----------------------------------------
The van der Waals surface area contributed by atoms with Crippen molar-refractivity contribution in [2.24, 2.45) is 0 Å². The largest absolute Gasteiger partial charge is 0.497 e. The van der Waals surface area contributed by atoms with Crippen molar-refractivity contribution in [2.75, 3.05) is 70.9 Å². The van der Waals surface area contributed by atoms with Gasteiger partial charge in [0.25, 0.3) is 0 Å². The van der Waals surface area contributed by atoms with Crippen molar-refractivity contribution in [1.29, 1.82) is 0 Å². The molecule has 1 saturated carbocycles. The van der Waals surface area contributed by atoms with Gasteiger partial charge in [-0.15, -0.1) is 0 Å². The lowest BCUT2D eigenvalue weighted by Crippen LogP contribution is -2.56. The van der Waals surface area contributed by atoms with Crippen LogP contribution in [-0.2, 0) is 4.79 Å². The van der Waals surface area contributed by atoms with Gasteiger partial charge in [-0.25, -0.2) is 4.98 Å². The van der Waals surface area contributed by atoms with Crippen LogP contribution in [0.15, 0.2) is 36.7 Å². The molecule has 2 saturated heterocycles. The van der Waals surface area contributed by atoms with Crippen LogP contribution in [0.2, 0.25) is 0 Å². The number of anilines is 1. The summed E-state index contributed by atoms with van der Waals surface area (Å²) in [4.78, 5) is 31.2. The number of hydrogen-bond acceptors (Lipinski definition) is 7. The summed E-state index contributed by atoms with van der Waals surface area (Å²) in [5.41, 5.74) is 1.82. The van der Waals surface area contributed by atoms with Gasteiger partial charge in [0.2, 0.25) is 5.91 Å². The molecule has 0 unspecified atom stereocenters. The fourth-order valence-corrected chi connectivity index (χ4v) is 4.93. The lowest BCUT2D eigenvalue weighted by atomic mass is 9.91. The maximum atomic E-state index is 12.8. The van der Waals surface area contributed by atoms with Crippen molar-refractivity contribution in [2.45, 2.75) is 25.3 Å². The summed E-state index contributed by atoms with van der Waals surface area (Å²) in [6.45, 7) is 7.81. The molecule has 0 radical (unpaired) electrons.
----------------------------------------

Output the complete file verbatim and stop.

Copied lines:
The van der Waals surface area contributed by atoms with Crippen molar-refractivity contribution in [2.24, 2.45) is 0 Å². The largest absolute Gasteiger partial charge is 0.497 e. The van der Waals surface area contributed by atoms with Crippen molar-refractivity contribution in [2.75, 3.05) is 70.9 Å². The van der Waals surface area contributed by atoms with Gasteiger partial charge in [0.25, 0.3) is 0 Å². The van der Waals surface area contributed by atoms with Crippen molar-refractivity contribution in [1.29, 1.82) is 0 Å². The molecule has 1 saturated carbocycles. The van der Waals surface area contributed by atoms with Gasteiger partial charge in [-0.15, -0.1) is 0 Å². The lowest BCUT2D eigenvalue weighted by Crippen LogP contribution is -2.56. The van der Waals surface area contributed by atoms with Crippen LogP contribution in [-0.2, 0) is 4.79 Å². The van der Waals surface area contributed by atoms with Gasteiger partial charge in [-0.25, -0.2) is 4.98 Å². The van der Waals surface area contributed by atoms with Crippen LogP contribution in [0.15, 0.2) is 36.7 Å². The molecule has 2 saturated heterocycles. The van der Waals surface area contributed by atoms with Crippen LogP contribution in [0.2, 0.25) is 0 Å². The number of anilines is 1. The summed E-state index contributed by atoms with van der Waals surface area (Å²) in [4.78, 5) is 31.2. The number of hydrogen-bond acceptors (Lipinski definition) is 7. The summed E-state index contributed by atoms with van der Waals surface area (Å²) in [5.41, 5.74) is 1.82. The van der Waals surface area contributed by atoms with Gasteiger partial charge in [0.2, 0.25) is 5.91 Å². The molecule has 0 unspecified atom stereocenters. The fourth-order valence-corrected chi connectivity index (χ4v) is 4.93. The lowest BCUT2D eigenvalue weighted by atomic mass is 9.91. The maximum atomic E-state index is 12.8. The van der Waals surface area contributed by atoms with Crippen molar-refractivity contribution in [2.45, 2.75) is 25.3 Å². The summed E-state index contributed by atoms with van der Waals surface area (Å²) in [6.45, 7) is 7.81. The molecule has 0 radical (unpaired) electrons.